Category: DC Comics

SotB 19

The 90s were an interesting time. I was young then, finding my first taste of comics through the television each Saturday morning. Later I would discover the nearly laughable pains that Marvel went through to replicate the Jim Lee era X-Men comics, but little did I know, at the time, that things in the world of Batman were very different from what I knew. As the first season of Batman: The Animated Series came to a close, the role of Batman passed to a young man named Jean-Paul Valley in the second act of DC’s mammoth Knightfall storyline.

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Review: Green Lantern #27

Green Lantern 27

With this issue we’ve taken our first true steps into the next era of the Green Lantern Corps. Though some are still reeling from Relic’s attacks, there’s no time to fixate on past battles or even reconstruction anymore. Once again the Corps finds itself at the brink of war and it doesn’t look like they can avoid it. Continue reading

Review: Aquaman #26

Aquaman 26

As part of a rare breed of comic nerd, I will happily take any opportunity to proclaim my love for Aquaman. Sure, the world thinks he’s the worst member of the Justice League, but Aquaman’s awesome, capable of all the depth and power of the sea itself.

So I was torn when the New 52 launched the first new Aquaman comic in years. On one hand, I was particularly tired of Geoff Johns’ style of storytelling at the time and his villains bored me to death. On the other, here was a writer who not only loved and understood Aquaman but propelled him to the top of the sales charts. For the first time, the word got out that it’s ok to like Aquaman. That’s why I felt so weird dropping the series.

I may go back and read it in trade (the way it was meant to be read), but with a tight comics budget, I just couldn’t justify picking it up every month. Perhaps, I thought, I’ll return to Aquaman someday, some day when the currents change.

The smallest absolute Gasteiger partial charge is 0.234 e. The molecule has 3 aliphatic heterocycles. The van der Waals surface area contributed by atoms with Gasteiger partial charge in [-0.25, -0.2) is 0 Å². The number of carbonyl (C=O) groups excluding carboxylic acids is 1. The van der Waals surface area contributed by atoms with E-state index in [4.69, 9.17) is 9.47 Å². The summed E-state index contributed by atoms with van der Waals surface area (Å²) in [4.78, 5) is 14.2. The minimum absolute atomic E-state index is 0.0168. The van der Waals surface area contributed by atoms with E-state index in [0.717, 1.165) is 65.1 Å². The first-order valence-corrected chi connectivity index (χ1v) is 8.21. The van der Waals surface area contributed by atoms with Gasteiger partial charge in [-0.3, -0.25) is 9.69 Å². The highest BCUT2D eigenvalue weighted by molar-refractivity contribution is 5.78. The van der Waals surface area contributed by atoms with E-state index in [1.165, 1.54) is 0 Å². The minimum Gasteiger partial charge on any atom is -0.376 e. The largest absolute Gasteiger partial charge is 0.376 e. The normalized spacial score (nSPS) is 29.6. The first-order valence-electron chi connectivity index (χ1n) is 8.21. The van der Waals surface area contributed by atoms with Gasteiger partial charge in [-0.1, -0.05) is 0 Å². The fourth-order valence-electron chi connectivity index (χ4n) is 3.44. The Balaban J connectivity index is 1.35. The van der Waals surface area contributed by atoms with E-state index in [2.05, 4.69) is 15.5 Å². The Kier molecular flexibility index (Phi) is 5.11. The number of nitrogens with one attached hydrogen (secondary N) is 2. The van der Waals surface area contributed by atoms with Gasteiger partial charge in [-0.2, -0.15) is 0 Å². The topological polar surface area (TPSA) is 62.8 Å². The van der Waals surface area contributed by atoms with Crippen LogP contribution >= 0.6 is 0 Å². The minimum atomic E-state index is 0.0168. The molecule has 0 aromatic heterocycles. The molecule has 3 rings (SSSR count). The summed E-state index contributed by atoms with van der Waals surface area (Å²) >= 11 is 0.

Well that day is today.
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Lex Luthor 1

I personally find the Lex Luthor of the past fifteen years to be one of the most fascinating characters in DC’s stable. Despite this, his older incarnations barely show up on my radar, very much taking the case-by-case route. These two versions of Lex, the self-appointed messiah and the mad scientist, have been at war of late and I very nearly didn’t pick this issue up for fear of stretching my wallet just before a Con.

Which Luthor will you find inside? I’m afraid it’s not as clear-cut as one might think, but come in and I’ll tell you why I’m happy I invested in Mr. Luthor. You’re welcome not to, but I can’t be held responsible if something…unfortunate happens. Continue reading

Two Face 1

Despite becoming Batman’s number two villain over the past twenty years, Two-Face is still a character who runs the gamut in terms of writing quality. Perhaps he flips a coin. With Villain’s Month starting, Harvey Dent has his first real spotlight in the New 52 since the hastily forgotten Detective Comics backups from the reboot’s first year. How will the coin judge this issue? Read on to find out.

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Review: Wonder Woman #23

Wonder Woman 23

Brian Azzarello’s tenure on Wonder Woman has been a controversial and complex one, and as the title completes its second year it shows no signs of stopping.

What has he done this time? Is it worth seeing for myself? Will I fall asleep atop a stack of tear-stained Greg Rucka trades tonight? The answers to all that and more within. Continue reading

Li'l Gotham 5